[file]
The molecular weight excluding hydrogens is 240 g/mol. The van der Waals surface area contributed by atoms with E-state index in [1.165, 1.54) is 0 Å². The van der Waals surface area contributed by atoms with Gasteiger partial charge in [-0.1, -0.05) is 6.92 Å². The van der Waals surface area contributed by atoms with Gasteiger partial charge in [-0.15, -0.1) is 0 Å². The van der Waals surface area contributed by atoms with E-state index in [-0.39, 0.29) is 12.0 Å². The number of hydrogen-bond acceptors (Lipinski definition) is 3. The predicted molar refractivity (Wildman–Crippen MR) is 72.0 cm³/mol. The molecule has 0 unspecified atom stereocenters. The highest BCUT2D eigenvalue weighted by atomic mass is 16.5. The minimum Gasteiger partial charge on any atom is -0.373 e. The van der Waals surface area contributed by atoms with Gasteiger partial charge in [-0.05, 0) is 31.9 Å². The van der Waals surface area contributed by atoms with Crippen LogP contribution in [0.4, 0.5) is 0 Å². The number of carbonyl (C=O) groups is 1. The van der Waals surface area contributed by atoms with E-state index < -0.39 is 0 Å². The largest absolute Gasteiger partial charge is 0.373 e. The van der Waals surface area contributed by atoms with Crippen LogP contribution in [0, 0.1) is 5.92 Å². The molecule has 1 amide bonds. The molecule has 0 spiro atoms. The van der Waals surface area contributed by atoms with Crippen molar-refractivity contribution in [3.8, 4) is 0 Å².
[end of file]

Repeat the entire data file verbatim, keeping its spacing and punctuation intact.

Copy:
The molecular weight excluding hydrogens is 240 g/mol. The van der Waals surface area contributed by atoms with E-state index in [1.165, 1.54) is 0 Å². The van der Waals surface area contributed by atoms with Gasteiger partial charge in [-0.1, -0.05) is 6.92 Å². The van der Waals surface area contributed by atoms with Gasteiger partial charge in [-0.15, -0.1) is 0 Å². The van der Waals surface area contributed by atoms with E-state index in [-0.39, 0.29) is 12.0 Å². The number of hydrogen-bond acceptors (Lipinski definition) is 3. The predicted molar refractivity (Wildman–Crippen MR) is 72.0 cm³/mol. The molecule has 0 unspecified atom stereocenters. The highest BCUT2D eigenvalue weighted by atomic mass is 16.5. The minimum Gasteiger partial charge on any atom is -0.373 e. The van der Waals surface area contributed by atoms with Gasteiger partial charge in [-0.05, 0) is 31.9 Å². The van der Waals surface area contributed by atoms with Crippen LogP contribution in [0.4, 0.5) is 0 Å². The number of carbonyl (C=O) groups is 1. The van der Waals surface area contributed by atoms with E-state index < -0.39 is 0 Å². The largest absolute Gasteiger partial charge is 0.373 e. The van der Waals surface area contributed by atoms with Crippen LogP contribution in [0, 0.1) is 5.92 Å². The molecule has 1 amide bonds. The molecule has 0 spiro atoms. The van der Waals surface area contributed by atoms with Crippen molar-refractivity contribution in [3.8, 4) is 0 Å².